Acazia Official Japan Blog – Land of the Rising Sun

Before I could make it to Japan, we landed in Russia. Playing ‘Katyusha’ the moment the wheels hit the tarmac seemed right. I had a full day layover in Moscow (such is the counter for such a cheap flight.) For over 14 hours, I wandered about the airport. Firstly, the wifi was sketchy, and not in the bad connection sort of way. To log on I was asked to upload a picture of my passport and agree to the “storage and processing of personal data.” Yeah that’s going to be a hard no. Maybe I could have left, but I didn’t look much into it. I may have needed to pay for a Visa to leave, which would have been pointless for so little a venture, and then go back through security to reenter. So I napped, wrote a bit and powered through my playlist. One last note about the airline I flew with; I was almost surprised. The flight was fantastic (would fly again) and dayum dem Russian flight attendants nice.

Over the horizon, the powerful Mt. Fuji came into view. Playing ‘Ignite’ the moment the wheels hit the tarmac seemed right. Security was no problem, and after passing the sign Welcome to Tokyo, I may have squealed a little. Ok time to find my- crap, I didn’t download my offline map. Thankfully, the wifi at Narita Airport didn’t insinuate I would be stalked by the secret police. Right, there’s my place, got the route saved, let’s go catch the train. With Suica card in hand, and quickly getting off the wrong train before it left, I rode the rickety rails and hour into Tokyo.

Something kicked in on that train ride though. It may have been culture shock, but it felt more than that. I was scared. I’d been nervous going to other countries before, but this feeling was totally different. I was an obvious foreigner; a tourist. In Europe I could blend in, but here in Asia, I look- what’s the right way to say this- out of place? And that feeling stuck with me for days. Luckily, my first place gave me a warm reception.  

Tak, the owner of the bnb, was super chill. It was outside greater Tokyo in more of a suburbs area. We talked a bit and I felt a little more comfortable when I had somewhere to rest my head. At the little mall down the road, I replaced my headphones with cheaper yet better ones. I hopped between a few stores and got my first taste of authentic Japanese food. The company at the bnb was pleasant too. A trio of Asian guys from Australia I said hi to every morning, an older gentleman that moved around at a greatly reduced pace and a few others in passing.

Down the road opposite of the mall was a river traced by a jogging track. It was a short walk away and past some temples, so it was nice to go to every few days. There wasn’t a ton else to do, save from taking the train into town. I knew I’d be there in a few days, so I took this as more of a period of adjusting. I had work and writing to catch up on and besides I slept away most of the first two days; jet lag and all.  

I didn’t see another Caucasian person for the whole week which was strangely unsettling. When I was checking out, I briefly talked to a lady from the US before Tak insisted I get my picture taken in front of his sign. Thinking back to the whole Russian passport thing, I was initially skeptical, but I shrugged it off. I smiled, strapped that stupid heavy bag to my back and started on my way. I could have taken the train but chose to walk. It was only 3 hours and I’d get to see a lot more of the city; no problem. It’s not like I’ve made this bad decision before. (See Hangover Hannover)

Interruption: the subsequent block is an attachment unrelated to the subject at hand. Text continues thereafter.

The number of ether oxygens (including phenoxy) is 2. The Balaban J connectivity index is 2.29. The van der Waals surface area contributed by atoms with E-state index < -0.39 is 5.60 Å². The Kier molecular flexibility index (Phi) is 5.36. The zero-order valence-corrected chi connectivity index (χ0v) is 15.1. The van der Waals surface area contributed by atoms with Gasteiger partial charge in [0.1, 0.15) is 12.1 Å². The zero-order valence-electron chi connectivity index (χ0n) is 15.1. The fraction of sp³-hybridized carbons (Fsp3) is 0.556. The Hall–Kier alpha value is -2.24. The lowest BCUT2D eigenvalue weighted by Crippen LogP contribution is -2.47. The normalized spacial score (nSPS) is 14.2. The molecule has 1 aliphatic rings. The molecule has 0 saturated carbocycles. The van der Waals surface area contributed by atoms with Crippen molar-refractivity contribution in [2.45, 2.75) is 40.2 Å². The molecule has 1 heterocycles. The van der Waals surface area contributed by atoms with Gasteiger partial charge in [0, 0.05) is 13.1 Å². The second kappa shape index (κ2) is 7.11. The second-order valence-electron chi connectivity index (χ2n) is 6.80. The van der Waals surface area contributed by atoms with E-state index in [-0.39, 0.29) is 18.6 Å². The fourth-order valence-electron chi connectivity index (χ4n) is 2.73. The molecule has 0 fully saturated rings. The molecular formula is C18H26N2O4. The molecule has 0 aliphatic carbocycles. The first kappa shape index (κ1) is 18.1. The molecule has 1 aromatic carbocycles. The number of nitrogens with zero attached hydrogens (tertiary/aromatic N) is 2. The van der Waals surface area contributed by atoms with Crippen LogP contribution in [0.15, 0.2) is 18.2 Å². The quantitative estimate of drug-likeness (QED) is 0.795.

One Comment

  • Your Biggest Fan

    It is too bad you were not able to see a little bit of Russia during your layover. I know it is not much time and if you ever plan to go there, it would have been a waste. It is such a vast country, it will need weeks to explore. That is a straight up hells no to access your personal information. Good for you to resist temptation. Russian flight attendant, eh? Did you get a number 😉

    Mt. Fuji! WOW and so cool. I remember seeing Mt. Everest from the plane. It took my breath away and left me with goosebumps. These are beautiful moments to hold onto and cherish for not everyone will get to see the wonders you have, some not in a lifetime. I can imagine the squeal as you finally arrived in a place you have longed to see. Exhilarating right? Secret police, hahaha.
    It can be very difficult when you feel you stick out like a sore thumb. That can also be a great thing. People may stop and talk to you, ask what you are doing on your travels. A conversation started for sure but I bet the introvert in you did not want the extra attention. It is an interesting perspective. Maybe you can imagine how others who sense they are different feel. Funny though, you are not different. You may speak a different language, have different features, different cultural and religious beliefs, but you are human just like them. You laugh, cry, get embarrassed, fall in love, have two eyes, a nose and a mouth and strive for success just the same. Quite a lesson! It is about acceptance.
    Sounds like your first stop helped you in the transition. Friendly people always make the uncomfortable less so and I suppose when you are the only Caucasian, that fear of being misunderstood as both a foreigner with different customs and one who lacks the vocabulary skills to know a taxi from a cow, it is sometimes overwhelming. Thank goodness for Tak and the other visitors. Taking the time to adjust with a little help was probably a very smart first week.
    You, a three-hour walk and that hefty bag o’ burden had me laughing, Oh Ty, I can just imagine the sore feet, sore back and heat generated from that exertion, but hey at least you have amazing Japanese food to ease the pain. Tanoshī!